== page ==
Che Part Two: The Guerilla

Year: 2009
Production Co: Laura Bickford Productions
Director: Steven Soderbergh
Producer: Benicio Del Toro/Laura Bickford
Writer: Peter Buchman
Cast: Benicio Del Toro

The second part of Soderbergh's magnus opus isn't as successful or engaging as Che Part One: The Argentine. Part of the reason is because much of Che's post-Cuba life was, while politically charged and dramatic, not very cinematically varied.

And without breaking up the constant action with his 1964 UN speech (or something similar) of the first film, Che Part 2 starts to feel by no means boring but certainly longer.

After skipping out of a presumably cushy job as Cuba's trade minister, Guevara changes his look so he can slip into Bolivia unnoticed and start another revolution against an uncaring, pompous leadership.

He uses the same modus operandi he did in Cuba and later The Congo, rallying peasants from the jungles and trying to build an army to rise up. His undoing in Bolivia was because of two problems. First, the Bolivian people didn't trust outsiders like the Cuban people did, and Che's revolutionary fervour never really caught on except among small bands.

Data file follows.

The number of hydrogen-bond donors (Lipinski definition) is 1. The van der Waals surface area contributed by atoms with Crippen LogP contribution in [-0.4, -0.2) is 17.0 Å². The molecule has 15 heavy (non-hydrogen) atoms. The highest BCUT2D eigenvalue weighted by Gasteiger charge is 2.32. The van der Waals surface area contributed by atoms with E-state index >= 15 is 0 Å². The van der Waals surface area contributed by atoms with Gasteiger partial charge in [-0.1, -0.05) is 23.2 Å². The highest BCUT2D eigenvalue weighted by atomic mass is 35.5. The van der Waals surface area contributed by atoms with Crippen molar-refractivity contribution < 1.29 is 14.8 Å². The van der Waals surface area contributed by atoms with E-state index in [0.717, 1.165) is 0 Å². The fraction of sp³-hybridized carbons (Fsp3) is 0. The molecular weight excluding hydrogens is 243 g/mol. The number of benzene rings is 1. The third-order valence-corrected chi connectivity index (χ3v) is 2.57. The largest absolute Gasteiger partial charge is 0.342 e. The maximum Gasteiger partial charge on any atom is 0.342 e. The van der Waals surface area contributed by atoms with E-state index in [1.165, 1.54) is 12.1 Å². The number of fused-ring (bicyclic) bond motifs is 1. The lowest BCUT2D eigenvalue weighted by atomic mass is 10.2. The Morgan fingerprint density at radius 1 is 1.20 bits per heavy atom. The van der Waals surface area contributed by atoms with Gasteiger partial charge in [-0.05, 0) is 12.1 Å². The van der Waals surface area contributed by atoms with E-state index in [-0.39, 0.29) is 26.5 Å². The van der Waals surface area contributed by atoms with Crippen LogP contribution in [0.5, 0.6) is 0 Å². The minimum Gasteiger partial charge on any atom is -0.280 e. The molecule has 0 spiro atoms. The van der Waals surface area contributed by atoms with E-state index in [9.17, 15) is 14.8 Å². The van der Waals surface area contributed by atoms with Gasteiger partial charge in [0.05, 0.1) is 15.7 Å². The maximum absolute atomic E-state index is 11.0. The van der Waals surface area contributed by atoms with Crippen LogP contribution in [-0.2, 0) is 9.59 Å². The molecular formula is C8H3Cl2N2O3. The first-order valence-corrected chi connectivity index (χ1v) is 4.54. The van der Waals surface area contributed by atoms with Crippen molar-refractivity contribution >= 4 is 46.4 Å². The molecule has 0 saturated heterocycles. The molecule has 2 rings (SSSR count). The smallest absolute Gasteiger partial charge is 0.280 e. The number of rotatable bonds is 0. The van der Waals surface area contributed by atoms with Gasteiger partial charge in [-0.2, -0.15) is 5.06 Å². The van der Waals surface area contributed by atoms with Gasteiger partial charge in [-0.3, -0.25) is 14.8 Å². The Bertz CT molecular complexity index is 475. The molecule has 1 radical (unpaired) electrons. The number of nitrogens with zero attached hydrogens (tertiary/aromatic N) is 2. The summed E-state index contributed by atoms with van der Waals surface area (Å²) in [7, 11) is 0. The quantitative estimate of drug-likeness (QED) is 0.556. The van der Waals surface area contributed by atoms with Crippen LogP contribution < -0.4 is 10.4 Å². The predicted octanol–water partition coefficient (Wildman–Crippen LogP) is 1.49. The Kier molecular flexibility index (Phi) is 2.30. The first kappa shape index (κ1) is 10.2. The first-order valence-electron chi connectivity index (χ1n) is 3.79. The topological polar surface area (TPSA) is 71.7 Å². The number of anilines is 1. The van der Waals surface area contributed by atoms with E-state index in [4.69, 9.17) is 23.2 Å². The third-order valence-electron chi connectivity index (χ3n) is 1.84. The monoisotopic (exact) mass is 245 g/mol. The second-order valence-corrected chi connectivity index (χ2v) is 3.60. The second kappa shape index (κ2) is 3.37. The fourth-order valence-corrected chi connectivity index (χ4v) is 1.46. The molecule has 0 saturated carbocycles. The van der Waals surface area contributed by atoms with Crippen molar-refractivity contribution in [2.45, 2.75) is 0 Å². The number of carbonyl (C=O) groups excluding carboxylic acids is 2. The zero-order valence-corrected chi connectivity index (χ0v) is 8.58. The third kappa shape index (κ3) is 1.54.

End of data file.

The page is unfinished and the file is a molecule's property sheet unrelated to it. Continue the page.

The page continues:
Second, there were too many business interests in South America for the US to ignore, and when the Bolivian government requested (and got) US military aid in routing him out, Che and his rebels never stood a chance. With their numbers depleted and fighting sickness and exhaustion, they finally succumbed when Che was captured in battle, his final (and famous) fate sealed.

Del Toro, Soderbergh and the unknown cast are on the top of their game once again, but while it's historically fascinating and worth seeing, there's something missing for it to be a great movie.

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